When we moved into our new house in November, it was incredibly exciting -- the moment we had been waiting for -- for well, nearly a year. All those forms we had filled out, fees paid to solicitors, estate agents and the sleepless nights worrying over the new mortgage: were we making the right decision? 

And the move was exciting. The movers broke a radiator on the way out of our old house. We broke the key in the lock of the garden door on the first night in the new place and had to call an emergency locksmith. I accidentally switched off the boiler by flicking a random switch in the kitchen and drilled holes in the wall that were too big for the coat hooks, which meant we sheepishly had to call in a handyman to fix said blunder. 

But it was all still thrilling. At least for the first day or two. And then the discomfort kicked in. 

We both took a week's holiday to "settle in". This was very sensible as in the end as we got loads of things done very quickly that would have taken weeks to accomplish if we had scampered straight back to work. But still, I found myself wishing we had gone back to work since that would have felt more normal. To be completely honest, I felt incredibly uncomfortable and hated the idea that we were living somewhere new and it didn't feel like home. I almost would have given anything that week to undo the whole change and go back to our old flat.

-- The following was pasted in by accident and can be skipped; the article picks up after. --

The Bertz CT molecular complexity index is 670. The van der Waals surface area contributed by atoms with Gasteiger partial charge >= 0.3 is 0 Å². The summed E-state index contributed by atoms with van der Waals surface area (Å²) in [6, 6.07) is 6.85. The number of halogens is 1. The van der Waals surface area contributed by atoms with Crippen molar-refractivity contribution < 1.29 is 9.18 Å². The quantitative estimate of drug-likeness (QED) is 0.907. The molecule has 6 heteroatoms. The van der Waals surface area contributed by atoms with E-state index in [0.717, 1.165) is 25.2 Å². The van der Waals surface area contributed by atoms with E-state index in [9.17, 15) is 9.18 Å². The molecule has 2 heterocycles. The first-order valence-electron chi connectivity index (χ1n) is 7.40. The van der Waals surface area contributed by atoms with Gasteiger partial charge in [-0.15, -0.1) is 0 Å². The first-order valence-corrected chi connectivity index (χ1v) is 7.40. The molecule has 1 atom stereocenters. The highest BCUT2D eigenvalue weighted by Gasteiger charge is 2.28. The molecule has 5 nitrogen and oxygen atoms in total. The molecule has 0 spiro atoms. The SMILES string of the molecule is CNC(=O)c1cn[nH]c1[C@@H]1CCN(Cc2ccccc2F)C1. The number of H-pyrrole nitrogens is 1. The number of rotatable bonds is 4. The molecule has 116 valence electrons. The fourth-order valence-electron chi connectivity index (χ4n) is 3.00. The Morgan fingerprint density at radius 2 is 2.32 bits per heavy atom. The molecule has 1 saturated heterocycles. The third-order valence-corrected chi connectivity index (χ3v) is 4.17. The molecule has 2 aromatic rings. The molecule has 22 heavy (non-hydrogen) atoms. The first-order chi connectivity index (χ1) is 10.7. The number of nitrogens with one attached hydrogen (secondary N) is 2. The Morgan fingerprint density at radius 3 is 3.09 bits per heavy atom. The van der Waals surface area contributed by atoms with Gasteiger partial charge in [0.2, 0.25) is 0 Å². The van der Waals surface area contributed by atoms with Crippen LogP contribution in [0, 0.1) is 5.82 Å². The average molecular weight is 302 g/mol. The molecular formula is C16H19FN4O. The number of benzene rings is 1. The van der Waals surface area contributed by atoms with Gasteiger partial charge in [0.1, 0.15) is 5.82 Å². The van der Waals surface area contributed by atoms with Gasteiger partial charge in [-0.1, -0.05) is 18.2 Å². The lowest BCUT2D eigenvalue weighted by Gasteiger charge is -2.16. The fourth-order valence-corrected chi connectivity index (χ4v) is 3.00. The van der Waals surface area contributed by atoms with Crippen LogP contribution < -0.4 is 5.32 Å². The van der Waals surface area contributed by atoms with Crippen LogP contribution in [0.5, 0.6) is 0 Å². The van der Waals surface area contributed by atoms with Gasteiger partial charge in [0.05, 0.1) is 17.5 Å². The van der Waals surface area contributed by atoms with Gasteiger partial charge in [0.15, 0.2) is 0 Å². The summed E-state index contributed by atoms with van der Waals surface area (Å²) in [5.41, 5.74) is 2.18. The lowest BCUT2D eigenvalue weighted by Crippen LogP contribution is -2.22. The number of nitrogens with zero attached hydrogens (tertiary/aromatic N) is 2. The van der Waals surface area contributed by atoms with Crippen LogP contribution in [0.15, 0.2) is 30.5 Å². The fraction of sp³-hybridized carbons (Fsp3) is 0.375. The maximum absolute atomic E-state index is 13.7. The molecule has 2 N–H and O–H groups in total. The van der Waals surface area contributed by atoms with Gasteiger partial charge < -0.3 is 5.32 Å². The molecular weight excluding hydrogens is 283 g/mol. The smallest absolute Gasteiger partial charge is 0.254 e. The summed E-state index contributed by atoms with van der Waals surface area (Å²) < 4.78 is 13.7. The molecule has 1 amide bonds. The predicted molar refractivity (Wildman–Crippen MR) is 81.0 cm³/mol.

I have to credit Leo Babauta's blog Zen Habits as helping me come to terms with the idea of discomfort. He explains in such an understandable way why our fear of discomfort gets in the way of doing things we would like to do -- like changing our habits or stretching to try new things.

Because here's the secret: discomfort is O.K. If you can watch it, observe it and see that it isn't killing you, or even maiming you. In fact, it's necessary. Because you can take two roads in life: the one of total comfort, which keeps you stuck, in the same place, and the one of discomfort, which is needed for change and growth. Anything new feels weird and uncomfortable, but if you just stay with those feelings for long enough and don't run and hide, then eventually they pass. 

Which is what happened over the course of that first week in our house (of course, duh). And now I love it. It was definitely the right decision and I am thrilled again. Although I do have a thing or two to learn about drilling. Or knowing when to call in the professionals. 

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